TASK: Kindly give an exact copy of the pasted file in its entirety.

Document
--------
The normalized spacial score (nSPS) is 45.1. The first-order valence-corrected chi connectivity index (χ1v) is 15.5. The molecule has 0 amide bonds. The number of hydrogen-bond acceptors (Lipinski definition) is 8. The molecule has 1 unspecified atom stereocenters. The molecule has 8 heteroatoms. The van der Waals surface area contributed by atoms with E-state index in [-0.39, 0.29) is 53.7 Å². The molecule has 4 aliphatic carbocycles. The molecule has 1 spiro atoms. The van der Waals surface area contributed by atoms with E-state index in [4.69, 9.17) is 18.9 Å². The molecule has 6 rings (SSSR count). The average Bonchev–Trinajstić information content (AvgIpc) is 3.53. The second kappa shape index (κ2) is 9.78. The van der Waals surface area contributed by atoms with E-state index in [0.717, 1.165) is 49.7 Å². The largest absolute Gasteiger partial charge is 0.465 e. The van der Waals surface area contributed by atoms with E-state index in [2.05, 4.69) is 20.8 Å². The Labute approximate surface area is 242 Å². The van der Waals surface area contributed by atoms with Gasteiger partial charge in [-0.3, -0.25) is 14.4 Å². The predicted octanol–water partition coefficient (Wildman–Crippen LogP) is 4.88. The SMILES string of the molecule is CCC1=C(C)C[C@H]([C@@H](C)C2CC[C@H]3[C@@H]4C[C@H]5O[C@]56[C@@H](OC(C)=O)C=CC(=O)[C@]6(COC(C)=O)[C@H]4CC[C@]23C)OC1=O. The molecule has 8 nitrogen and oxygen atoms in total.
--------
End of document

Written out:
The normalized spacial score (nSPS) is 45.1. The first-order valence-corrected chi connectivity index (χ1v) is 15.5. The molecule has 0 amide bonds. The number of hydrogen-bond acceptors (Lipinski definition) is 8. The molecule has 1 unspecified atom stereocenters. The molecule has 8 heteroatoms. The van der Waals surface area contributed by atoms with E-state index in [-0.39, 0.29) is 53.7 Å². The molecule has 4 aliphatic carbocycles. The molecule has 1 spiro atoms. The van der Waals surface area contributed by atoms with E-state index in [4.69, 9.17) is 18.9 Å². The molecule has 6 rings (SSSR count). The average Bonchev–Trinajstić information content (AvgIpc) is 3.53. The second kappa shape index (κ2) is 9.78. The van der Waals surface area contributed by atoms with E-state index in [0.717, 1.165) is 49.7 Å². The largest absolute Gasteiger partial charge is 0.465 e. The van der Waals surface area contributed by atoms with E-state index in [2.05, 4.69) is 20.8 Å². The Labute approximate surface area is 242 Å². The van der Waals surface area contributed by atoms with Gasteiger partial charge in [-0.3, -0.25) is 14.4 Å². The predicted octanol–water partition coefficient (Wildman–Crippen LogP) is 4.88. The SMILES string of the molecule is CCC1=C(C)C[C@H]([C@@H](C)C2CC[C@H]3[C@@H]4C[C@H]5O[C@]56[C@@H](OC(C)=O)C=CC(=O)[C@]6(COC(C)=O)[C@H]4CC[C@]23C)OC1=O. The molecule has 8 nitrogen and oxygen atoms in total.